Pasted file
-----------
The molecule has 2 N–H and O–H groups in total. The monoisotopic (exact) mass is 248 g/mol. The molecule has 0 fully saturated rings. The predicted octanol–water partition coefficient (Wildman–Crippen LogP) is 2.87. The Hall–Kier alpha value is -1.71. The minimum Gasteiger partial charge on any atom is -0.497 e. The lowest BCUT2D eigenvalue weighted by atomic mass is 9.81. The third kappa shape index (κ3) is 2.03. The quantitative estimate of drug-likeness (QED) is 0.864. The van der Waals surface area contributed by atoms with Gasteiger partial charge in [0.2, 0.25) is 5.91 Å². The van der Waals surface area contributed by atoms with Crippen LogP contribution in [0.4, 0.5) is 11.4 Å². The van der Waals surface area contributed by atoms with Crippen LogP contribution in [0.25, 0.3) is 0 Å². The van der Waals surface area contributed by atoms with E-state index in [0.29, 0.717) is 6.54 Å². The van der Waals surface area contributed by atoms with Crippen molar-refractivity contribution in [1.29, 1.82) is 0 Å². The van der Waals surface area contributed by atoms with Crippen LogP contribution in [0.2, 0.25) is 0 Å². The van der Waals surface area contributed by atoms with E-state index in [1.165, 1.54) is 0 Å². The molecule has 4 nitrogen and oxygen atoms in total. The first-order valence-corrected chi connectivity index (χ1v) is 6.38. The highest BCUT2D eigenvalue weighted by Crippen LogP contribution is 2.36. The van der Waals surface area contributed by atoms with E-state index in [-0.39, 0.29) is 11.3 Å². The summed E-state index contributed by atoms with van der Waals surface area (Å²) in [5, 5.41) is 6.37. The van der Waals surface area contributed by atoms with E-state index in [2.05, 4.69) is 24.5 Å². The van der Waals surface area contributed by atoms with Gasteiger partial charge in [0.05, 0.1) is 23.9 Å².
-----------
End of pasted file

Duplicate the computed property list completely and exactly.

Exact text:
The molecule has 2 N–H and O–H groups in total. The monoisotopic (exact) mass is 248 g/mol. The molecule has 0 fully saturated rings. The predicted octanol–water partition coefficient (Wildman–Crippen LogP) is 2.87. The Hall–Kier alpha value is -1.71. The minimum Gasteiger partial charge on any atom is -0.497 e. The lowest BCUT2D eigenvalue weighted by atomic mass is 9.81. The third kappa shape index (κ3) is 2.03. The quantitative estimate of drug-likeness (QED) is 0.864. The van der Waals surface area contributed by atoms with Gasteiger partial charge in [0.2, 0.25) is 5.91 Å². The van der Waals surface area contributed by atoms with Crippen LogP contribution in [0.4, 0.5) is 11.4 Å². The van der Waals surface area contributed by atoms with Crippen LogP contribution in [0.25, 0.3) is 0 Å². The van der Waals surface area contributed by atoms with E-state index in [0.29, 0.717) is 6.54 Å². The van der Waals surface area contributed by atoms with Crippen molar-refractivity contribution in [1.29, 1.82) is 0 Å². The van der Waals surface area contributed by atoms with Crippen LogP contribution in [0.2, 0.25) is 0 Å². The van der Waals surface area contributed by atoms with E-state index in [1.165, 1.54) is 0 Å². The molecule has 4 nitrogen and oxygen atoms in total. The first-order valence-corrected chi connectivity index (χ1v) is 6.38. The highest BCUT2D eigenvalue weighted by Crippen LogP contribution is 2.36. The van der Waals surface area contributed by atoms with E-state index in [-0.39, 0.29) is 11.3 Å². The summed E-state index contributed by atoms with van der Waals surface area (Å²) in [5, 5.41) is 6.37. The van der Waals surface area contributed by atoms with E-state index in [2.05, 4.69) is 24.5 Å². The van der Waals surface area contributed by atoms with Gasteiger partial charge in [0.05, 0.1) is 23.9 Å².